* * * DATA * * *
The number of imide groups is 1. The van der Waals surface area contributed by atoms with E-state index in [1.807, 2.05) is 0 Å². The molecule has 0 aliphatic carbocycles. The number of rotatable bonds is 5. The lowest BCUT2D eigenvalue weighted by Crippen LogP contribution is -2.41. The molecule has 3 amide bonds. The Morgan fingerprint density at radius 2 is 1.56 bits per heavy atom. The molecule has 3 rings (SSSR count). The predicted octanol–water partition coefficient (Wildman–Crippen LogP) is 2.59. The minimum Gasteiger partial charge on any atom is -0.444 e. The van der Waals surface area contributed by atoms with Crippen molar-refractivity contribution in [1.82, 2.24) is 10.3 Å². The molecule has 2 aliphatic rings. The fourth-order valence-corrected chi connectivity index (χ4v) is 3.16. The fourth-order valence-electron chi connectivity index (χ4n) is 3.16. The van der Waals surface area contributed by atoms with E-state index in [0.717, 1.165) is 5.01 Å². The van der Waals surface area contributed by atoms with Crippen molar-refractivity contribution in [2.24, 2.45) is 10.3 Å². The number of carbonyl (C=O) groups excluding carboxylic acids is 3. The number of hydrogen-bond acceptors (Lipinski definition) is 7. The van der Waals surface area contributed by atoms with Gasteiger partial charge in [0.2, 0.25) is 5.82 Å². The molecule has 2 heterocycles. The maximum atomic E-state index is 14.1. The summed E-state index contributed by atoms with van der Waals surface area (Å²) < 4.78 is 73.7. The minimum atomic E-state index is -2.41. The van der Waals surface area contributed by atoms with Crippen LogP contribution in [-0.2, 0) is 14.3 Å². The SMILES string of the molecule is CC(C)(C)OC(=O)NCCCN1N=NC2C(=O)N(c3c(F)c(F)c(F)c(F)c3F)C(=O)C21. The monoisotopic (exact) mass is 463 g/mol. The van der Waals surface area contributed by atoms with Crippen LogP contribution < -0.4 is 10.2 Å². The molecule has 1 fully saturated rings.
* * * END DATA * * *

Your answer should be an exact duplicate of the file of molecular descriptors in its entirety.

The number of imide groups is 1. The van der Waals surface area contributed by atoms with E-state index in [1.807, 2.05) is 0 Å². The molecule has 0 aliphatic carbocycles. The number of rotatable bonds is 5. The lowest BCUT2D eigenvalue weighted by Crippen LogP contribution is -2.41. The molecule has 3 amide bonds. The Morgan fingerprint density at radius 2 is 1.56 bits per heavy atom. The molecule has 3 rings (SSSR count). The predicted octanol–water partition coefficient (Wildman–Crippen LogP) is 2.59. The minimum Gasteiger partial charge on any atom is -0.444 e. The van der Waals surface area contributed by atoms with Crippen molar-refractivity contribution in [1.82, 2.24) is 10.3 Å². The molecule has 2 aliphatic rings. The fourth-order valence-corrected chi connectivity index (χ4v) is 3.16. The fourth-order valence-electron chi connectivity index (χ4n) is 3.16. The van der Waals surface area contributed by atoms with E-state index in [0.717, 1.165) is 5.01 Å². The van der Waals surface area contributed by atoms with Crippen molar-refractivity contribution in [2.24, 2.45) is 10.3 Å². The number of carbonyl (C=O) groups excluding carboxylic acids is 3. The number of hydrogen-bond acceptors (Lipinski definition) is 7. The van der Waals surface area contributed by atoms with Gasteiger partial charge in [0.2, 0.25) is 5.82 Å². The molecule has 2 heterocycles. The maximum atomic E-state index is 14.1. The summed E-state index contributed by atoms with van der Waals surface area (Å²) < 4.78 is 73.7. The minimum atomic E-state index is -2.41. The van der Waals surface area contributed by atoms with Crippen LogP contribution in [-0.2, 0) is 14.3 Å². The SMILES string of the molecule is CC(C)(C)OC(=O)NCCCN1N=NC2C(=O)N(c3c(F)c(F)c(F)c(F)c3F)C(=O)C21. The monoisotopic (exact) mass is 463 g/mol. The van der Waals surface area contributed by atoms with Crippen LogP contribution < -0.4 is 10.2 Å². The molecule has 1 fully saturated rings.